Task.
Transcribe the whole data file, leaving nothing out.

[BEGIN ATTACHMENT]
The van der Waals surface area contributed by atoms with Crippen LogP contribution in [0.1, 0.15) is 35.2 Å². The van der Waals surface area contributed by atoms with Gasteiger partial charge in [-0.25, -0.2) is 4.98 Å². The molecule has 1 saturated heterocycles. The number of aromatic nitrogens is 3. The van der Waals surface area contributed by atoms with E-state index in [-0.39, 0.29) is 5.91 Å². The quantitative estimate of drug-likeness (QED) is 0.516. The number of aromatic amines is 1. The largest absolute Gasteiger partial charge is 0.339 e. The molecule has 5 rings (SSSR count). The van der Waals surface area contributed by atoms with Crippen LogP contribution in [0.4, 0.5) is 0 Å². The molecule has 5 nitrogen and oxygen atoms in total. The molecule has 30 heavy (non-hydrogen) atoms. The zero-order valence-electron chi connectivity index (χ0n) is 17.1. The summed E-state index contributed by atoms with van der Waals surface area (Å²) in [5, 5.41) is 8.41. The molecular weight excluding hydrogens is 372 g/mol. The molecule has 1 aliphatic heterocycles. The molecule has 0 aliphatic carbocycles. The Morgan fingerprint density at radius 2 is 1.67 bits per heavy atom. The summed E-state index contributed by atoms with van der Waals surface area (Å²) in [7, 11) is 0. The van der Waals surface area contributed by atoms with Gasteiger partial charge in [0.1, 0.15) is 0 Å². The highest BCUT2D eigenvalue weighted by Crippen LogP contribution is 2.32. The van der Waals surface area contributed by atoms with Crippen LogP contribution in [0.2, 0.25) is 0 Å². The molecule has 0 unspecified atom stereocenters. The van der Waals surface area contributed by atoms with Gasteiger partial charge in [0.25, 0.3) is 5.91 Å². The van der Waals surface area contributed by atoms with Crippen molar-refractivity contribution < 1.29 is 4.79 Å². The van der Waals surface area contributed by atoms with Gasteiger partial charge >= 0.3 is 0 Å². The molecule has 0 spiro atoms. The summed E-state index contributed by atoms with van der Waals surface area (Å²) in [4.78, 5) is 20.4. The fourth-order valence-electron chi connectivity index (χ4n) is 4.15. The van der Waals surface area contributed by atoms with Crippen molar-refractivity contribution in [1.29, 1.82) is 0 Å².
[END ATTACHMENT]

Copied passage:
The van der Waals surface area contributed by atoms with Crippen LogP contribution in [0.1, 0.15) is 35.2 Å². The van der Waals surface area contributed by atoms with Gasteiger partial charge in [-0.25, -0.2) is 4.98 Å². The molecule has 1 saturated heterocycles. The number of aromatic nitrogens is 3. The van der Waals surface area contributed by atoms with E-state index in [-0.39, 0.29) is 5.91 Å². The quantitative estimate of drug-likeness (QED) is 0.516. The number of aromatic amines is 1. The largest absolute Gasteiger partial charge is 0.339 e. The molecule has 5 rings (SSSR count). The van der Waals surface area contributed by atoms with Crippen LogP contribution in [0.4, 0.5) is 0 Å². The molecule has 5 nitrogen and oxygen atoms in total. The molecule has 30 heavy (non-hydrogen) atoms. The zero-order valence-electron chi connectivity index (χ0n) is 17.1. The summed E-state index contributed by atoms with van der Waals surface area (Å²) in [5, 5.41) is 8.41. The molecular weight excluding hydrogens is 372 g/mol. The molecule has 1 aliphatic heterocycles. The molecule has 0 aliphatic carbocycles. The Morgan fingerprint density at radius 2 is 1.67 bits per heavy atom. The summed E-state index contributed by atoms with van der Waals surface area (Å²) in [7, 11) is 0. The van der Waals surface area contributed by atoms with Gasteiger partial charge in [0.1, 0.15) is 0 Å². The highest BCUT2D eigenvalue weighted by Crippen LogP contribution is 2.32. The van der Waals surface area contributed by atoms with Crippen LogP contribution in [0.2, 0.25) is 0 Å². The molecule has 0 unspecified atom stereocenters. The van der Waals surface area contributed by atoms with Gasteiger partial charge in [0.25, 0.3) is 5.91 Å². The van der Waals surface area contributed by atoms with Crippen molar-refractivity contribution < 1.29 is 4.79 Å². The van der Waals surface area contributed by atoms with Gasteiger partial charge >= 0.3 is 0 Å². The molecule has 0 spiro atoms. The summed E-state index contributed by atoms with van der Waals surface area (Å²) in [4.78, 5) is 20.4. The fourth-order valence-electron chi connectivity index (χ4n) is 4.15. The van der Waals surface area contributed by atoms with Crippen molar-refractivity contribution in [1.29, 1.82) is 0 Å².